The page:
Wednesday, August 2, 2017

The Poverty Excuse

You shouldn’t judge poverty unless you have experienced it.
Is like me trying to understand what is to be a woman or black or gay.
Your views are always distorted by your social conditioning and the only way to know reality is by direct experience.

But no matter what your background is and what your life experience has taught you, we still have a common bond, a common truth, and understanding and that is:
“The world is a reflection of who we are, of what we think and how we act.”

I was watching a video on YouTube about India and although the program was focusing on the Indian culture in general and Indian religious beliefs, in particular, I couldn’t not notice the backgrounds of the sites and scenes.
Sorry to say that but India is a filthy place.

Among the most beautiful natural settings and the most amazing architecture, there was always the presence of filth, decay, and neglect.
I know India is a poor country and I heard that excuse a hundred times in a hundred places, but poverty is not an excuse.

I was born and raised in a poor country, in a poor village.
The people of the village had maybe one set of “good” clothing they wore on Sundays to go to church or very special occasions.
Their daily clothing was patched until patching was no more possible and then the rags were turned into quilts or patches for other clothes.
But they were washed as soon they got dirty.

There were always flowers in the house and in the yard.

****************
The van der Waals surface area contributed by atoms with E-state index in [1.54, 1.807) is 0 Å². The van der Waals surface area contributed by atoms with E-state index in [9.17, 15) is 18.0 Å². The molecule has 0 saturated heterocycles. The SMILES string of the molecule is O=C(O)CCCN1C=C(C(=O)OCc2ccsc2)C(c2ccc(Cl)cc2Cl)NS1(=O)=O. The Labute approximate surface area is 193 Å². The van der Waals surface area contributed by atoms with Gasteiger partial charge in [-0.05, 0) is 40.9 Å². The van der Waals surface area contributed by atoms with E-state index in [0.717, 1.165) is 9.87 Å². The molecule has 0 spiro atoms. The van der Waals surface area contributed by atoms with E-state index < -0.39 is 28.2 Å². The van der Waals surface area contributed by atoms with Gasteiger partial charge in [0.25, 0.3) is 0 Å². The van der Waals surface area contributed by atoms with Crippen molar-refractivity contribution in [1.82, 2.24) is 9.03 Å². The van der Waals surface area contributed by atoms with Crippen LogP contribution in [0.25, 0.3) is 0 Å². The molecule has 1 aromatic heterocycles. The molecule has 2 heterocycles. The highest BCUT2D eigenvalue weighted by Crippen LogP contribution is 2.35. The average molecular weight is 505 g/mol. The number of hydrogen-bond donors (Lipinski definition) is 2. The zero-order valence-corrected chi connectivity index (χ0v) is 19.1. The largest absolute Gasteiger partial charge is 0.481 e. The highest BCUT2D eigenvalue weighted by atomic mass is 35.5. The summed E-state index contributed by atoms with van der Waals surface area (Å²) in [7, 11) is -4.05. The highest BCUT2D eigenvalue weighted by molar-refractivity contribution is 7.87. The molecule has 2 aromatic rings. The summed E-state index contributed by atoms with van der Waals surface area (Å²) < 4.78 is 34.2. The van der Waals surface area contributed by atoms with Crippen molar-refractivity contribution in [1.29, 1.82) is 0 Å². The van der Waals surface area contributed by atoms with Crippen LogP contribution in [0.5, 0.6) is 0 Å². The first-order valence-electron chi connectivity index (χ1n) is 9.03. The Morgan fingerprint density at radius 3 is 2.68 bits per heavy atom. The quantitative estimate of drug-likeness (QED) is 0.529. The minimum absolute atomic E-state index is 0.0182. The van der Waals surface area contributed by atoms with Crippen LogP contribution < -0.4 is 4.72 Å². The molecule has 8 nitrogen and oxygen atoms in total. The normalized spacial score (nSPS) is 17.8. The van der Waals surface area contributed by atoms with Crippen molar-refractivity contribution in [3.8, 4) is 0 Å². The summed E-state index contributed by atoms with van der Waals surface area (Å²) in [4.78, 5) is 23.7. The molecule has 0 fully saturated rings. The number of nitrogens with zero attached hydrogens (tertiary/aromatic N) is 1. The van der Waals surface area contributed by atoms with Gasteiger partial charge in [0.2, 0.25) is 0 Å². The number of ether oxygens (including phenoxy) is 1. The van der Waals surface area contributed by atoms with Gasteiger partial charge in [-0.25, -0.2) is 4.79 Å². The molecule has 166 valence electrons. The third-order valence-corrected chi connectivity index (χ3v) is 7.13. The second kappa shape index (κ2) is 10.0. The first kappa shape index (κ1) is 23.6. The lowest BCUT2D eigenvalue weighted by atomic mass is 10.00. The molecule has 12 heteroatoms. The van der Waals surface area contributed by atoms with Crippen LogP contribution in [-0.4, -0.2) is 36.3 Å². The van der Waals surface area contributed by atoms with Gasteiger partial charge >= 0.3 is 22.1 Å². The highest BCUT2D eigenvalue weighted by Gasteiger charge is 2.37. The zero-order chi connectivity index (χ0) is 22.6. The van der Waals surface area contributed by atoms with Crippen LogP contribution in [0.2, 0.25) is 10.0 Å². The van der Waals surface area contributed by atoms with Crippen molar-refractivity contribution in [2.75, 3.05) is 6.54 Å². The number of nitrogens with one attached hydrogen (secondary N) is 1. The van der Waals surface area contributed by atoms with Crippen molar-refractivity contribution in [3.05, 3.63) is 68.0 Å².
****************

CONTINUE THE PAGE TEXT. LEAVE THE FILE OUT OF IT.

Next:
The roads were always clean. And people did their best with the little they had to make the village look as good as possible.

You don’t have to be a millionaire to pick up a piece of garbage from the sidewalk.
You don’t have to be rich to take a shower or wash your clothes.

And I heard the excuse that they are “lucky” if they have clean water to drink.
But I lived in a village and the water was always clean. The rivers and streams were always good to drink. The water doesn’t get filthy by itself, you know. So unless you live in Sahara or some other desert where water is scarce, I don’t buy that excuse either.

How can such a spiritual culture as India can be so obvious to such basic things like cleanliness and beauty?
Maybe spirituality is not what I think it is; an enlightened state of mind and being.
Maybe spirituality is just a superstition, a belief in supernatural and things we don’t understand.
Yet even that doesn’t explain it.

If you believe in God, in something superior, pure, and beautiful how can you not want to elevate yourself above your condition?
How come you not aspire for something better, for a better self and a better surrounding?

I think poverty is just a convenient excuse, a way to blame responsibility on somebody and something else.
You don’t need to be rich to have dignity and self-respect.
The only explanation I accept for our human condition is that of “spiritual poverty” which is not given but a choice.

If you can have a smart phone and you are not taking a shower you are filthy because you are filthy. What the world needs is not more money or more and better technology and gadgets.
What the world really badly needs is better people.

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